LI HARRIS: She's making hand motions as I go straight infront of her. 

KRISTIAN HARDY: --straight and narrow. And the things that you should learn or absorb are almost handed to you-- 

LI HARRIS: Absolutely. 

KRISTIAN HARDY: --and so I was curious to know how do you transition into that place and how do you think that quality has served you on your artistic journey? 

LI HARRIS: Great. I mean, you're-- just amazing questions. The thing-- 


LI HARRIS: --really amazing questions. And the thing in my artistic process that has been revelatory for me and even-- and especially as an educator is learning that questions are really the food of it all. To be able to ask a good question is like a door-- and a never-- a revolving door in life in possibility. So even practicing that-- so I'm telling you that as a admiration, I think your questions are fantastic. 

But the question itself-- and that is at the foot of being a student of life is asking the questions. That would just hand in hand with curiosity. Curiosity is so-- it takes you so far, but then asking the questions, forming the questions, having-- hearing the questions even if you don't say it yourself. For all of the students at Harvard and declaring your study and declaring your field of study, you are here to do your work on this particular path, but it's all forward moving. 

And when you get to a crossroads, look around and ask yourself some questions like what are you interested in? Also, I think the importance of following, and believing in, and being open to what you like, what you're generally attracted to, I think is a joy and it usually won't lead you in the wrong direction.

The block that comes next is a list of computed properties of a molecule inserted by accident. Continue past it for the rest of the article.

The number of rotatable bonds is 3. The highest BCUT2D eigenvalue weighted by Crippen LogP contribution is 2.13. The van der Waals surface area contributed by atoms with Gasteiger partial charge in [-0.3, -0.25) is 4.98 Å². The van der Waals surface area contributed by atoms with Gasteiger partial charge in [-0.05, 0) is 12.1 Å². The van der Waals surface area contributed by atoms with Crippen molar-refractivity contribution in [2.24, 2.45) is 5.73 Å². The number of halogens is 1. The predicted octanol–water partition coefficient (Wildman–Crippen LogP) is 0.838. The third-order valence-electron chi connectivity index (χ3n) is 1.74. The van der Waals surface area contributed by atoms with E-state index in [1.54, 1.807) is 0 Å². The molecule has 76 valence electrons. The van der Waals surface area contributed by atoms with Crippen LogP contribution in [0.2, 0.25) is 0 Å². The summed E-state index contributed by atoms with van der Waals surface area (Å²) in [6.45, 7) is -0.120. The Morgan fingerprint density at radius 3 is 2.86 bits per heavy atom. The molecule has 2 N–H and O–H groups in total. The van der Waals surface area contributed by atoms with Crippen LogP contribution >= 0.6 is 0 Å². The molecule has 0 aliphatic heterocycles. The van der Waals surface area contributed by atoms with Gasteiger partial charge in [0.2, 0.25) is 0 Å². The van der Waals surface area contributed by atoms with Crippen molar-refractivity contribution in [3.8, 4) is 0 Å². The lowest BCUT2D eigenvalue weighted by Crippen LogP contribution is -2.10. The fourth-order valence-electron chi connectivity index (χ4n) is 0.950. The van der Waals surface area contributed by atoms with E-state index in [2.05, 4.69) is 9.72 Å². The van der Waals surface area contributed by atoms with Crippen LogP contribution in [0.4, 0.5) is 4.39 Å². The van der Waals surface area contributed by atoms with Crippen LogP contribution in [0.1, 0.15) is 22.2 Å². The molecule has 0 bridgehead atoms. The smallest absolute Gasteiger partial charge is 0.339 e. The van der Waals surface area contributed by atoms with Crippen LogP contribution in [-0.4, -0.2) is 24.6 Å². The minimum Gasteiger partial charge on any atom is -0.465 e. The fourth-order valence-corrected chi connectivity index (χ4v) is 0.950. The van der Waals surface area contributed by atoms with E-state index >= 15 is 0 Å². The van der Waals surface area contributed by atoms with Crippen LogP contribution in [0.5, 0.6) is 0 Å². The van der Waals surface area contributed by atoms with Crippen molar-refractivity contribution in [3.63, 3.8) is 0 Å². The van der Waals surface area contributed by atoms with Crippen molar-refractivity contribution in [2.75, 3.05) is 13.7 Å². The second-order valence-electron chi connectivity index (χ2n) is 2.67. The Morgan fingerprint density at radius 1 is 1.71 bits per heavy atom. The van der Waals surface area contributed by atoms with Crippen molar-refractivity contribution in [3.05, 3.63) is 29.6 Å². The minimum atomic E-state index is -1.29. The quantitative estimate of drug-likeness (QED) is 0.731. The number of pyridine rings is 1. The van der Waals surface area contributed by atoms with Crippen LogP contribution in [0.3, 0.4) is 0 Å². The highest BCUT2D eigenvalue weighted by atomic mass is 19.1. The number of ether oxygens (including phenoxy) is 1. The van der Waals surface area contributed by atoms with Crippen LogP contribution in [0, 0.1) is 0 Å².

KRISTIAN HARDY: That's beautiful. I'm very excited to continue to follow along in your journey and see all the wonderful things you create. And thank you so much. 

LI HARRIS: Thank you. I'm so excited to meet you and follow your journey too. I will be following your journey so-- 



--look out. 


Bree EDWARDS: Thank you for listening to Works in Progress as production of the ArtLab at Harvard University, located on the traditional territory of the Massachusetts people, the original inhabitants of what is now known as Boston and Cambridge. 

This podcast is recorded and produced in the Mead Production Lab. For more information about the show, the ArtLab, and the artist featured, visit You can also follow us on Facebook and Instagram by searching ArtLab at Harvard. I hope you'll join us for the next episode.